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It was easy to read and hear a lot about this one in advance (including a lot of praise by people to had already seen it in advance screenings or through the copies that could be found online), nobody spins the wheels as well as Michael Moore, and this is a talent that is at least half the fun of watching his films: you start watching having the feeling you are sharing information that is important! Or rather: IMPORTANT! And it is, of course. There is no doubt that the happy triangle of education-pension-health is among the greatest worries in people’s life-planning. Whether it becomes overblown competitive (education), non-financable through changing age patterns (pensions) or … in the case of the health system (or rather: the health insurance system), the trouble maker is not so easily identified. It has to do with money, of course, and the costs of … what? Now let’s be honest: not living in the US is a great problem for understanding the system’s and the film’s core point. Apparently, if you live in the US, you are firstly not legally obliged to have health insurance. Let’s say, on a general note, this is rather stupid, as low-income families in particular will under these circumstances choose not to have insurance and safe the money for supposedly more pressing expenditures. The system sets an incentive for getting yourself into trouble, because as soon as illness occurs, you are on the verge of being ruined. So this is a flaw in the system, and it is very hard to understand how it can be, espacielly if the notion the film works on is true that the whole system is dominated by lobbyists of the health insurance companies. These should lobby for compulsory insurance: firstly it means more members, and secondly it means more distribution of risk, meaning more profit despite less monthly membership fees.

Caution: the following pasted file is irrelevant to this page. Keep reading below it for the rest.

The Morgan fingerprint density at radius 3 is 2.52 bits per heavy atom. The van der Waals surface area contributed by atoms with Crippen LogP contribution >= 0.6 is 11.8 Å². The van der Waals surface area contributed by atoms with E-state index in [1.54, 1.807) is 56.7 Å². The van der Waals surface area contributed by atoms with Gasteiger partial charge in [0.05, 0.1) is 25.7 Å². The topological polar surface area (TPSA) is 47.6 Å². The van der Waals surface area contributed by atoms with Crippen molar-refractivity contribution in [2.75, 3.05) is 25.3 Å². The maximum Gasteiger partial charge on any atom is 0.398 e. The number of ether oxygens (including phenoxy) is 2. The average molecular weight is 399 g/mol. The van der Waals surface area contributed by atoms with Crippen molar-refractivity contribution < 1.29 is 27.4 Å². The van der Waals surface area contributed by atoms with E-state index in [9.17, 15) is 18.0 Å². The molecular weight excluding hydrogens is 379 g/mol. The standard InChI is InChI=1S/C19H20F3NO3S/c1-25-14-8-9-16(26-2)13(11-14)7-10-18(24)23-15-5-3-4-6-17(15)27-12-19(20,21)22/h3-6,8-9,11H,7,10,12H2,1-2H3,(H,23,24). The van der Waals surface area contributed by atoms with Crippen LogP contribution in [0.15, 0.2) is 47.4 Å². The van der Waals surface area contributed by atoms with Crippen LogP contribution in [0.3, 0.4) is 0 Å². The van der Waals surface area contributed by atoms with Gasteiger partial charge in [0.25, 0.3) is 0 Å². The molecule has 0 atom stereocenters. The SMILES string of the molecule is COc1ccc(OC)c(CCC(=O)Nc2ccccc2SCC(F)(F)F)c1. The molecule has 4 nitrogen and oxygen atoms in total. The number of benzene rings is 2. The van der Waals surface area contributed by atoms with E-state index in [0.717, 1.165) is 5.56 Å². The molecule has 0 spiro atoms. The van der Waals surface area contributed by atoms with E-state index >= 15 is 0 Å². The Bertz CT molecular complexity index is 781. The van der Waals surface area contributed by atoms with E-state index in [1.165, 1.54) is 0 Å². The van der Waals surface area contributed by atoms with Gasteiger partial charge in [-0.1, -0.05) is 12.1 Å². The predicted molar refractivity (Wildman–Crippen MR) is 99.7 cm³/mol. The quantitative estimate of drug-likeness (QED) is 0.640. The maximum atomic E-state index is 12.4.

While this first point is odd, the second is odder: you have an insurance system that basically works ruthlessly on the basis of ad-hoc approval by people who work for for-profit companies. Emergency or illness and prior approval of treatment by a company representative??? I don’t blame the film for being outraged and polemic about this – if you live in a country where such a system is being commonly accepted by anybody with a voice, then there is plenty of reason to be … not outraged, maybe, but stunned. What really strikes me about this film is how many people / voters apparently take this ridiculously dysfunctional and inhuman health care system they live with for granted. Allow me to be a little bit insulting (and unfairly so, I’m sure): any country with a population slightly more educated about what’s going on in the rest of the world would be out on the streets about such ludicrous processes as pay-as-you-go-medicine, even more ludicrous vocabulary such as "socialist health system" for any system that establishes a solidarity-based risk- and burden-sharing between ill / healthy and poor / rich.

The film is not a bad film, it does what it needs to do for its audience. The problem is that for most audiences outside the US, the film has a completely different point. Americans are supposed to wake up to the facts about their rotten system. Non-Americans just need to stare in incredulity at the fact that the Americans need to be woken up in the first place.

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